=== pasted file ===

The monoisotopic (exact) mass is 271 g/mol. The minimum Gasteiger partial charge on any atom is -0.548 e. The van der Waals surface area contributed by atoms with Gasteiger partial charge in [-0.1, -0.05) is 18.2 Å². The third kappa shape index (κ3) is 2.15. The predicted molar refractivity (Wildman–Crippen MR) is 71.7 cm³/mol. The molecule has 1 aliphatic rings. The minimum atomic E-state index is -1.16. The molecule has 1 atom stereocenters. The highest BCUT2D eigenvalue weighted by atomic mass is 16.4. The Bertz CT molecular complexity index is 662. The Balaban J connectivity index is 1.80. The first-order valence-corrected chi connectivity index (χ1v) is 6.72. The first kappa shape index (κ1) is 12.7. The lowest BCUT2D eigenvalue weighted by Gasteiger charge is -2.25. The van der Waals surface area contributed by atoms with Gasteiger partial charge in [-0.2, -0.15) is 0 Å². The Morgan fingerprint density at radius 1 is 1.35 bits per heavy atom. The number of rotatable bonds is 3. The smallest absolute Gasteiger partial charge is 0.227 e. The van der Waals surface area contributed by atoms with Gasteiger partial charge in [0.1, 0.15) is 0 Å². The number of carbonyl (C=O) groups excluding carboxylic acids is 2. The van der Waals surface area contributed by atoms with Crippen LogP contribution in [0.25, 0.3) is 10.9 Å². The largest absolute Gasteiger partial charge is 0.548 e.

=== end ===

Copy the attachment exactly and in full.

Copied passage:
The monoisotopic (exact) mass is 271 g/mol. The minimum Gasteiger partial charge on any atom is -0.548 e. The van der Waals surface area contributed by atoms with Gasteiger partial charge in [-0.1, -0.05) is 18.2 Å². The third kappa shape index (κ3) is 2.15. The predicted molar refractivity (Wildman–Crippen MR) is 71.7 cm³/mol. The molecule has 1 aliphatic rings. The minimum atomic E-state index is -1.16. The molecule has 1 atom stereocenters. The highest BCUT2D eigenvalue weighted by atomic mass is 16.4. The Bertz CT molecular complexity index is 662. The Balaban J connectivity index is 1.80. The first-order valence-corrected chi connectivity index (χ1v) is 6.72. The first kappa shape index (κ1) is 12.7. The lowest BCUT2D eigenvalue weighted by Gasteiger charge is -2.25. The van der Waals surface area contributed by atoms with Gasteiger partial charge in [-0.2, -0.15) is 0 Å². The Morgan fingerprint density at radius 1 is 1.35 bits per heavy atom. The number of rotatable bonds is 3. The smallest absolute Gasteiger partial charge is 0.227 e. The van der Waals surface area contributed by atoms with Gasteiger partial charge in [0.1, 0.15) is 0 Å². The number of carbonyl (C=O) groups excluding carboxylic acids is 2. The van der Waals surface area contributed by atoms with Crippen LogP contribution in [0.25, 0.3) is 10.9 Å². The largest absolute Gasteiger partial charge is 0.548 e.